From zero to £4bn turnover in 15 years: the rise of Vertu Motors

“All bad things are a blessing in disguise, I find,” Robert Forrester says. “Out of challenging times come better times.”

He would know.

In 2006 he was busy turning redundancy into what would become a multi-billion turnover, North East headquartered Plc, employing thousands of people.

He had been financial director of Reg Vardy during its takeover by Pendragon, and could see the writing on the wall for his role way before the deal was finalised.

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But the Oxford geography graduate and chartered accountant never once worried about his own future.

Instead, he and a team of colleagues took the opportunity to create a new company from a cash shell. Just a year after Pendragon took over his former employer, Vertu Motors was formed, quickly becoming one of the North East’s largest firms.

15 years into its history, Vertu has 155 dealerships across the UK, employs more than 6,000 staff including 500 at its Team Valley head office – and will this weekend celebrate its landmark birthday with a huge party, featuring Radio 1 DJ Jordan North and opera singer Russell Watson.

Not bad for a company derived from a bedroom powerpoint presentation.

Mr Forrester says he and his Reg Vardy colleague Karen Anderson – now Vertu’s CFO – tried to carry out an MBO of Reg Vardy, bidding against Pendragon, before the deal ended up being completed at £9 a share instead of the original price of £6.35.

“Actually I wasn’t worried about it – I never worry about much to be honest. It was obvious I wasn’t going to have a job at the end of it. Pendragon’s plans certainly didn’t include me. And actually I didn’t want them to include me because it was obvious it would involve the dismantlement and closure of Reg Vardy.

“One of the reason Vertu was a success in the end was that we set it up with a very particular ethos, with values and a vision which chimed well with people from Reg Vardy.”

Working with a raft of people within the region, including Lucy Armstrong at The Alchemists, Reg Vardy’s non-executive director Bill Teasdale and others at the likes of Deloitte, Muckle LLP and Brewin Dolphin, he began playing with a raft of ideas for the cash shell – a listed business with cash in the bank.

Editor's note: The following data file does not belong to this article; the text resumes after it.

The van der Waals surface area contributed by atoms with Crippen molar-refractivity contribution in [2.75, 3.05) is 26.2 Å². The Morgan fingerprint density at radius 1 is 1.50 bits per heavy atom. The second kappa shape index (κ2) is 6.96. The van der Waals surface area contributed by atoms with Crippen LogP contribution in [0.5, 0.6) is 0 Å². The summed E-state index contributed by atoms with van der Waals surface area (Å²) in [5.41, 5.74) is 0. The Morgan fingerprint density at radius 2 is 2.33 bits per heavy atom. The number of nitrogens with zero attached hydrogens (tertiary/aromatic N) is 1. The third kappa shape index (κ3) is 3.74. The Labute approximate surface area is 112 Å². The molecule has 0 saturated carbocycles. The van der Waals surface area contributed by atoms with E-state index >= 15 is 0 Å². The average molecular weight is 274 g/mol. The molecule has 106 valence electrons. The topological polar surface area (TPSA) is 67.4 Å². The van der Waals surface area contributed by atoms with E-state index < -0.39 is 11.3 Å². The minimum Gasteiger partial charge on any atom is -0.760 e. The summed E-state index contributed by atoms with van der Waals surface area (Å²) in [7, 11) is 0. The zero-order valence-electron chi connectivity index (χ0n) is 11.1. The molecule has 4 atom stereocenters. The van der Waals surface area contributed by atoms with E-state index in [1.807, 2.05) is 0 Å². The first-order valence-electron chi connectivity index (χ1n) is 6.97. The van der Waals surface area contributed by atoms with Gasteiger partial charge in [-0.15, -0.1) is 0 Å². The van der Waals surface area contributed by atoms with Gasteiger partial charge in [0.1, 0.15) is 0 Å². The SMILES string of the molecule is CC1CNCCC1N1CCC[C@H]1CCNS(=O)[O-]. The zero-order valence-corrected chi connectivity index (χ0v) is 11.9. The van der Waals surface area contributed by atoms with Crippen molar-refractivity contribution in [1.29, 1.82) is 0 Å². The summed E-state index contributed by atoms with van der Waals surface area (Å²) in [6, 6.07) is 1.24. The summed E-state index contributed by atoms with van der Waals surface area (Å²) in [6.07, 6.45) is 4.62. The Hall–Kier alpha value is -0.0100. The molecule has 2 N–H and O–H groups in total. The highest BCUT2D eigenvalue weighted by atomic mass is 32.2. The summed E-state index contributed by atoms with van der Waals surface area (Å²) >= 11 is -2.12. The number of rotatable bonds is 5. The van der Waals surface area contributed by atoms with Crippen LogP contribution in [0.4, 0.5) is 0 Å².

“We needed to find something to buy, get some money, get manufacturing consent, and get a good team. It sounds simple when you say it like that. And I knew what I wanted to buy – I just didn’t tell anybody,” he recalls.

He and Bill Teasdale went to London, floated the firm and collected £26m with which to buy dealerships.

“We got £26m – and we only went for £3m! Then in February the following year we went back to the City and got another £26m.”

Within months it acquired national dealer Bristol Street Motors for £40m, taking it overnight from zero to 32 dealerships, three used-car hypermarkets and 500 staff. Vertu Motors was motoring.

But where did the name ‘Vertu’ come from?

Mr Forrester revealed it was the result of an evening down the pub with the husband of one of his wife’s friends. A designer by trade who was in between jobs, Mr Forrester tasked him with coming up with the company name, its branding and the company website.

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“It’s small, sounds Greek or Latin, I like the ‘V’ because of the Vardy connection, it has the French word for green, ‘vert’, so it’s environmentally friendly and it sounds vaguely virtuous.”

The team’s initial plan was to get to 65 dealerships and in year one it got to 40, and after that dealership acquisitions came thick and fast. Then came the economic crisis which hit in 2008.

“The big thing that happened that was of benefit was the global financial crisis. That was fantastic,” he said, “Some of our competitors lost £250m that year but we made £3.5m, in our second year. And we went back to the City, raised some more money and then bought dealerships that were really in distress.”

Vertu Motors’ ‘buy and build’ strategy has succeeded by taking struggling firms and turning them around, with the right people in place. The firm is now in the strongest position it has ever been in, Mr Forrester says, with no debt, making it one of the few Plcs to truly benefit from the pandemic and the chain of events that have followed.

“I never thought it would happen this year, but because of the very strange market conditions – shortage of used cars, an increase of used car prices (up 27% in six months) – we will make more money this year that Reg Vardy ever made.”

He is very proud to have created a successful business in the North East and is highly critical of mergers that move power away from the region. The company employs 500 people across two buildings at Team Valley and has now acquired a third building, with hopes that more jobs will soon be created.